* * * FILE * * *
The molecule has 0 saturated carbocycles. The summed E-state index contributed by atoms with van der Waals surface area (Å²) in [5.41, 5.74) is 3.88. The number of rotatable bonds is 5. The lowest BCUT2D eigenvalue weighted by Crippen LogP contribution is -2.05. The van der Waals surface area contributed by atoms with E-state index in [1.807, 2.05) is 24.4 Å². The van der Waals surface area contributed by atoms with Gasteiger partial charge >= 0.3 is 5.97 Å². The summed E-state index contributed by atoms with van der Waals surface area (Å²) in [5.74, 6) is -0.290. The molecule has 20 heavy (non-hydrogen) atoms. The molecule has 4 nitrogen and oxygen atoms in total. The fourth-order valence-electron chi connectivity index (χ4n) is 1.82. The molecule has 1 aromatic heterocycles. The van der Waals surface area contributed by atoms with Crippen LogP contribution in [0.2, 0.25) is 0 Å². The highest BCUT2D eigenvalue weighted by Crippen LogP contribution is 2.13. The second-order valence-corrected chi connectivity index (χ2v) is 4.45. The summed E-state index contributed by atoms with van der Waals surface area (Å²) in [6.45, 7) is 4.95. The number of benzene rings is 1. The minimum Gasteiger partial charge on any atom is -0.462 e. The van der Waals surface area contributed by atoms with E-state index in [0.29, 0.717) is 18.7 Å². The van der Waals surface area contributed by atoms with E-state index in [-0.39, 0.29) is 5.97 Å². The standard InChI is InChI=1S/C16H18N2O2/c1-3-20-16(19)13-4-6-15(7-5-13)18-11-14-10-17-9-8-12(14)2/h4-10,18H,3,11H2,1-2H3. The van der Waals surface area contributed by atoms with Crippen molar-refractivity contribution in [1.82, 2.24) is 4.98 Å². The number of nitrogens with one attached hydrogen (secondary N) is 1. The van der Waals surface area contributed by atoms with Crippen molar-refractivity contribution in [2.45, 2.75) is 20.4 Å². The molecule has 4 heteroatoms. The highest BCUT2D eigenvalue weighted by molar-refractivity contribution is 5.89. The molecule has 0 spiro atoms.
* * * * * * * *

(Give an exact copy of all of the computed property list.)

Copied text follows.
The molecule has 0 saturated carbocycles. The summed E-state index contributed by atoms with van der Waals surface area (Å²) in [5.41, 5.74) is 3.88. The number of rotatable bonds is 5. The lowest BCUT2D eigenvalue weighted by Crippen LogP contribution is -2.05. The van der Waals surface area contributed by atoms with E-state index in [1.807, 2.05) is 24.4 Å². The van der Waals surface area contributed by atoms with Gasteiger partial charge >= 0.3 is 5.97 Å². The summed E-state index contributed by atoms with van der Waals surface area (Å²) in [5.74, 6) is -0.290. The molecule has 20 heavy (non-hydrogen) atoms. The molecule has 4 nitrogen and oxygen atoms in total. The fourth-order valence-electron chi connectivity index (χ4n) is 1.82. The molecule has 1 aromatic heterocycles. The van der Waals surface area contributed by atoms with Crippen LogP contribution in [0.2, 0.25) is 0 Å². The highest BCUT2D eigenvalue weighted by Crippen LogP contribution is 2.13. The second-order valence-corrected chi connectivity index (χ2v) is 4.45. The summed E-state index contributed by atoms with van der Waals surface area (Å²) in [6.45, 7) is 4.95. The number of benzene rings is 1. The minimum Gasteiger partial charge on any atom is -0.462 e. The van der Waals surface area contributed by atoms with E-state index in [0.29, 0.717) is 18.7 Å². The van der Waals surface area contributed by atoms with E-state index in [-0.39, 0.29) is 5.97 Å². The standard InChI is InChI=1S/C16H18N2O2/c1-3-20-16(19)13-4-6-15(7-5-13)18-11-14-10-17-9-8-12(14)2/h4-10,18H,3,11H2,1-2H3. The van der Waals surface area contributed by atoms with Crippen molar-refractivity contribution in [1.82, 2.24) is 4.98 Å². The number of nitrogens with one attached hydrogen (secondary N) is 1. The van der Waals surface area contributed by atoms with Crippen molar-refractivity contribution in [2.45, 2.75) is 20.4 Å². The molecule has 4 heteroatoms. The highest BCUT2D eigenvalue weighted by molar-refractivity contribution is 5.89. The molecule has 0 spiro atoms.